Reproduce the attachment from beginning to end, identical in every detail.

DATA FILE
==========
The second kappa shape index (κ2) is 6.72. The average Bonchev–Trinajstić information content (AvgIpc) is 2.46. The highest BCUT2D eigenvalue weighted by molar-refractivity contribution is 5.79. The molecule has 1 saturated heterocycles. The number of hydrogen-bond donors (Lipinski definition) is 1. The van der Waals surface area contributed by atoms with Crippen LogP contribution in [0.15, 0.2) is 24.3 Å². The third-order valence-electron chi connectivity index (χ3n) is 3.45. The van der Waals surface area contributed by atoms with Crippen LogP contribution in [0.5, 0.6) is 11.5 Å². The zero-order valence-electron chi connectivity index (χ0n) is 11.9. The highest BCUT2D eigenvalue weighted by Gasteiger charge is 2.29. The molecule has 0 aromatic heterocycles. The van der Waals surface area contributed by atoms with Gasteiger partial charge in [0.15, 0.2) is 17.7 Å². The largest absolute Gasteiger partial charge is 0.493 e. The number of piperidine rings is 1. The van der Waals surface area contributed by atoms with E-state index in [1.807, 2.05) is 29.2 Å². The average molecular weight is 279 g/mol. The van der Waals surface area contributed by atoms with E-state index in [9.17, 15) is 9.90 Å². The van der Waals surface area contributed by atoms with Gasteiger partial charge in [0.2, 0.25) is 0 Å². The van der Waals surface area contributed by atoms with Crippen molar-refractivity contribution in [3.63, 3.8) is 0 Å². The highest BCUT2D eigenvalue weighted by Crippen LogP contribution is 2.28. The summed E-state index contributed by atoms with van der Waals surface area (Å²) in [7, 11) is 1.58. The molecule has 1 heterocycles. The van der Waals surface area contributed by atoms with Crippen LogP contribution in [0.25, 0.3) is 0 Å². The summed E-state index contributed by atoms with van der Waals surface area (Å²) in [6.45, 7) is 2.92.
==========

The second kappa shape index (κ2) is 6.72. The average Bonchev–Trinajstić information content (AvgIpc) is 2.46. The highest BCUT2D eigenvalue weighted by molar-refractivity contribution is 5.79. The molecule has 1 saturated heterocycles. The number of hydrogen-bond donors (Lipinski definition) is 1. The van der Waals surface area contributed by atoms with Crippen LogP contribution in [0.15, 0.2) is 24.3 Å². The third-order valence-electron chi connectivity index (χ3n) is 3.45. The van der Waals surface area contributed by atoms with Crippen LogP contribution in [0.5, 0.6) is 11.5 Å². The zero-order valence-electron chi connectivity index (χ0n) is 11.9. The highest BCUT2D eigenvalue weighted by Gasteiger charge is 2.29. The molecule has 0 aromatic heterocycles. The van der Waals surface area contributed by atoms with Gasteiger partial charge in [0.15, 0.2) is 17.7 Å². The largest absolute Gasteiger partial charge is 0.493 e. The number of piperidine rings is 1. The van der Waals surface area contributed by atoms with E-state index in [1.807, 2.05) is 29.2 Å². The average molecular weight is 279 g/mol. The van der Waals surface area contributed by atoms with E-state index in [9.17, 15) is 9.90 Å². The van der Waals surface area contributed by atoms with Gasteiger partial charge in [0.2, 0.25) is 0 Å². The van der Waals surface area contributed by atoms with Crippen molar-refractivity contribution in [3.63, 3.8) is 0 Å². The highest BCUT2D eigenvalue weighted by Crippen LogP contribution is 2.28. The summed E-state index contributed by atoms with van der Waals surface area (Å²) in [7, 11) is 1.58. The molecule has 1 heterocycles. The van der Waals surface area contributed by atoms with Crippen LogP contribution in [0.25, 0.3) is 0 Å². The summed E-state index contributed by atoms with van der Waals surface area (Å²) in [6.45, 7) is 2.92.